The following was included in TCTA's 2017-18 Survival Guide, the ultimate reference tool for Texas educators, and is current as of September 2017 but is subject to change. The information below is for information purposes only, and is not intended to substitute for advice from an attorney.

Every teacher is entitled to a duty-free lunch and planning and preparation time. Except for a few minor changes made in 1995, the statutes have essentially remained the same since enactment. 

Texas Education Code, Sec. 21.405 By law, each classroom teacher and full-time librarian gets at least a 30-minute lunch period “free from all duties and responsibilities connected with the instruction and supervision of students.”

According to a Texas attorney general opinion, the term “duty” would include a directive that teachers remain on campus during lunch, because it would relate to student instruction or supervision. Districts cannot require teachers to stay on campus during their 30-minute lunch even if the campus is “closed” for students.

The law provides exceptions (personnel shortages, extreme economic conditions or unavoidable/unforeseen circumstances) that give districts the right to require teachers to supervise lunches, but not more than one time per week.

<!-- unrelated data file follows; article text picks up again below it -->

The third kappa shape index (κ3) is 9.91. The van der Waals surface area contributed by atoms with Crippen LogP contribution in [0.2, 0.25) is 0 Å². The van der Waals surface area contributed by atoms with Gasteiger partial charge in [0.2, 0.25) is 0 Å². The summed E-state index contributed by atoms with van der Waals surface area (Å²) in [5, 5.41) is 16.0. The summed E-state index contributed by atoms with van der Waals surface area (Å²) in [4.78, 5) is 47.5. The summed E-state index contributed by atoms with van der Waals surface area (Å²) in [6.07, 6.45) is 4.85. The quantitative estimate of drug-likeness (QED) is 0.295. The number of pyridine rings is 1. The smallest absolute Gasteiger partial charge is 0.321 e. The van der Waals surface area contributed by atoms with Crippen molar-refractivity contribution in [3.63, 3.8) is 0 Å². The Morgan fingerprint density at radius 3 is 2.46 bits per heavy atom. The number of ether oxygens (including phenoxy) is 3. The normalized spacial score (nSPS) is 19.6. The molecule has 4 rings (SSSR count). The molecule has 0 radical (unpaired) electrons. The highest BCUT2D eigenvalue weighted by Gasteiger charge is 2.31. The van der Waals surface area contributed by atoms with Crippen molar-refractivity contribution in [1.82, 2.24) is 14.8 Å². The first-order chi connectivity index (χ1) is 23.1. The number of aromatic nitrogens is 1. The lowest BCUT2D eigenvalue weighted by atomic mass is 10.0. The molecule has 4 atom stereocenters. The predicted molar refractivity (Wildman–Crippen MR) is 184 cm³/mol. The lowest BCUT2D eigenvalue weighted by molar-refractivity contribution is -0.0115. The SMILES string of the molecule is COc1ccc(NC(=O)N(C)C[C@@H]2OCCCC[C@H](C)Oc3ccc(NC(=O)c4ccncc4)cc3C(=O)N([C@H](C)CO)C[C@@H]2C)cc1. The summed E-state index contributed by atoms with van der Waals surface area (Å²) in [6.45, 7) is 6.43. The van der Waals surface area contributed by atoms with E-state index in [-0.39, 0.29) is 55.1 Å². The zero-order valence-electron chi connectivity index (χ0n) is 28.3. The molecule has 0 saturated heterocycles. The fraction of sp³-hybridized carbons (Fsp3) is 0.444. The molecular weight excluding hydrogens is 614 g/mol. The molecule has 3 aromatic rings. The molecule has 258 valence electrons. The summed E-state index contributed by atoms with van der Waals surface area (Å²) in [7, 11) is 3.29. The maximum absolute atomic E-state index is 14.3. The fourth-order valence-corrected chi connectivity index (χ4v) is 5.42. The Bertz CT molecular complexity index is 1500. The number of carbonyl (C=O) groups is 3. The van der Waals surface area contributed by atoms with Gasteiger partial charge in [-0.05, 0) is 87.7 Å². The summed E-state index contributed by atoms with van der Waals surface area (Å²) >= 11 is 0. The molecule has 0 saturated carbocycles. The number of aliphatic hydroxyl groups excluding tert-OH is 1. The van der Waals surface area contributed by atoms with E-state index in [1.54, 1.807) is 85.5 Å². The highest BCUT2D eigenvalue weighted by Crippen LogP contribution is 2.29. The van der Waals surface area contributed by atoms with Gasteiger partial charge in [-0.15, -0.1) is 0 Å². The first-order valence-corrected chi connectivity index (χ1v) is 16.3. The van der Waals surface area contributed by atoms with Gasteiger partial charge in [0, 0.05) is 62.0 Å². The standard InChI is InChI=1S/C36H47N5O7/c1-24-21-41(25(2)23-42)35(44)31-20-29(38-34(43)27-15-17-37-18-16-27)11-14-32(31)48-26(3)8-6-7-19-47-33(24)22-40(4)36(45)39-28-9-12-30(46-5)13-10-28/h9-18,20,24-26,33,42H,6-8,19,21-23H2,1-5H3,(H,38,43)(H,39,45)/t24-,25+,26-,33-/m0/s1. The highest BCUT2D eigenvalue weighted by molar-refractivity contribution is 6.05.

The rules adopted by the commissioner of education set the bar very high before these exceptions apply. Scheduling problems do not create unforeseen circumstances. They exist when an epidemic, illness or natural or man-made disaster leaves no one available to do the duty. An extreme economic condition exists when hiring a person to supervise lunch would cause the district to raise taxes to the extent that the district might face a tax roll-back election. A personnel shortage exists only after all available nonteaching personnel have been assigned to the duty and the district has diligently recruited community volunteers to help.

There is no exception in the law that allows a district to require a teacher to eat lunch with students on standardized testing days. However, a decision of the commissioner holds that a one-time violation of the law would not be cause to appeal to TEA.

See also:

Planning and Preparation Time